Monday, October 3, 2022

National Geographic Kids Dinosaur Atlas Blog Tour! #books #spon

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Welcome to the National Geographic Kids Dinosaur Atlas Blog Tour!

To celebrate the release of the National Geographic Kids Dinosaur Atlas on September 20th, come along on a blog tour that spans the continents as we showcase not only the most awesome dinosaurs, but also highlight the geography, environment, and climate that supported these ferocious, fascinating, and fabulous creatures. This is a blog tour to really sink your teeth into!

North America

North America has lots of great spots for hunting fossils. During the Jurassic and Cretaceous periods, much of today’s American West was covered in water. It had coastlines, lakes, rivers, and shallow seas full of sand and mud, which could cover animals to make fossils. Millions of years later, these fossils came back to Earth’s surface as rocks in parts of South Dakota and the Rocky Mountains. Tyrannosaurus Rex, Stegosaurus, and Triceratops have been found only in North America.

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A Race to Discover

In 1884, geologist Joseph Burr accidentally found a 70-million year-old dinosaur skull in the Red Deer River Valley in Canada. This led to the “Great Canadian Dinosaur Rush,” which happened in Alberta between 1911 and 1925. Large numbers of paleontologists from the U.S. and Canada came to the area to try to find the most fossils. More than 300 dinosaur fossils were found in this area by the 1920's.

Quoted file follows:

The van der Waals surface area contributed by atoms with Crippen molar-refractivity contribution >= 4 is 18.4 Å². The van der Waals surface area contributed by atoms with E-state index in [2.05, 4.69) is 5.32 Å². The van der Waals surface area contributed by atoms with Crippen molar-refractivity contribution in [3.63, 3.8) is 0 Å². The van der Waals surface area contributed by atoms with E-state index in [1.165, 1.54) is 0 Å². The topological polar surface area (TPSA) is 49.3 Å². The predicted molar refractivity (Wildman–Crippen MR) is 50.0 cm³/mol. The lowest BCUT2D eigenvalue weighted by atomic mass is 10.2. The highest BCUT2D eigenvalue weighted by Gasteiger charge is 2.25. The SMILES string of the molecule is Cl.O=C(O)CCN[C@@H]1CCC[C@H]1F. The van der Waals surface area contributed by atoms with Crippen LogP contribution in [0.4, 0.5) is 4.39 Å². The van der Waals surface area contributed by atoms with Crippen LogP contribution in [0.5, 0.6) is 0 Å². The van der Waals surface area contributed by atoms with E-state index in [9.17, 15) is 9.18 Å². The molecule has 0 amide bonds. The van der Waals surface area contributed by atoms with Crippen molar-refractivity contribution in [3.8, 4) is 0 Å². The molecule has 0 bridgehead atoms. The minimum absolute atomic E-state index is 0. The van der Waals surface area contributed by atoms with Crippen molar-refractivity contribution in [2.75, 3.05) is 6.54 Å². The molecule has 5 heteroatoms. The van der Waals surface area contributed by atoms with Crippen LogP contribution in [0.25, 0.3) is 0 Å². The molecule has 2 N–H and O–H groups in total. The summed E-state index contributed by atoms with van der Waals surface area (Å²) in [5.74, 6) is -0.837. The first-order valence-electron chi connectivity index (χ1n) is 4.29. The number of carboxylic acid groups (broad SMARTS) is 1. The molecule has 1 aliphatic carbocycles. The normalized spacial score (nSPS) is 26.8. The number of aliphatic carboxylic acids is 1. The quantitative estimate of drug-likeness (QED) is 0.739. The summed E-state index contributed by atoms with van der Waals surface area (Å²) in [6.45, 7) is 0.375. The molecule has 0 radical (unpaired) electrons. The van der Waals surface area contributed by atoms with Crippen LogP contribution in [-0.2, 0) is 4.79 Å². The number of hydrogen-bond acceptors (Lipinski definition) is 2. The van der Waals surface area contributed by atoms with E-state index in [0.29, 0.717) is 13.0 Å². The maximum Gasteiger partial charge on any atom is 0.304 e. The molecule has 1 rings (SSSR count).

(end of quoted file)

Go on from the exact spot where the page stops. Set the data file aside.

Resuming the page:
During the Late Cretaceous period, Hell Creek wasn’t the dry, rocky badlands it is today. It was a large, wet, and forested area where rivers drained into the sea. It was full of palm trees, redwoods, and flowering plants. Over time, the area changed. Sediment (tiny pieces of plants, minerals, and animals) hardened into rock hundreds of feet thick. The sediment from different time periods looks different, making the colorful stripes in gray, pink, green, and blue we see today. 

TRICERATOPS (try-SEHR-uh-tops)
MEANING: “Three horned face” 
PERIOD: Late Cretaceous 

Growing up to 30 feet (8 m) long, Triceratops was the last and largest known horned dinosaur. It had a three-foot (1-m)-long frill and three horns. Scientists think it may have used itshorns to scare off predators like the tyrannosaurs, although they may have only been for show. The frill may have protected its neck or may have attracted mates. This slow-moving herbivore had 800 tiny teeth. It used them to eat plants.



Dino Discoverer: Jack Horner

Jack Horner is a famous American paleontologist. Horner and his team found the first evidence of a big dinosaur nesting ground. They have spent more than 40 summers at Hell Creek. They dodged rattlesnakes, 100°F (37°C) heat, and strong winds as they hunted for fossils. Many of the fossils Horner and his team found are kept at the Museum of the Rockies in nearby Bozeman, Montana. 


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About the Book


With more than 75 prehistoric creatures featured, the National Geographic Kids Dinosaur Atlas takes readers on a tour of every dinosaur-inhabited continent, from Pangea to the modern day, revealing which creatures lived there, what their habitats were like and where dinosaur bones are being found today. Special sections introducing the dinosaur family tree, a prehistoric era timeline, the geography of the prehistoric globe, what happened to the dinosaurs, and a dinosaur dictionary  (with phonetic pronunciations) are also included . Readers will find inspiration from profiles of diverse paleontologists from around the world.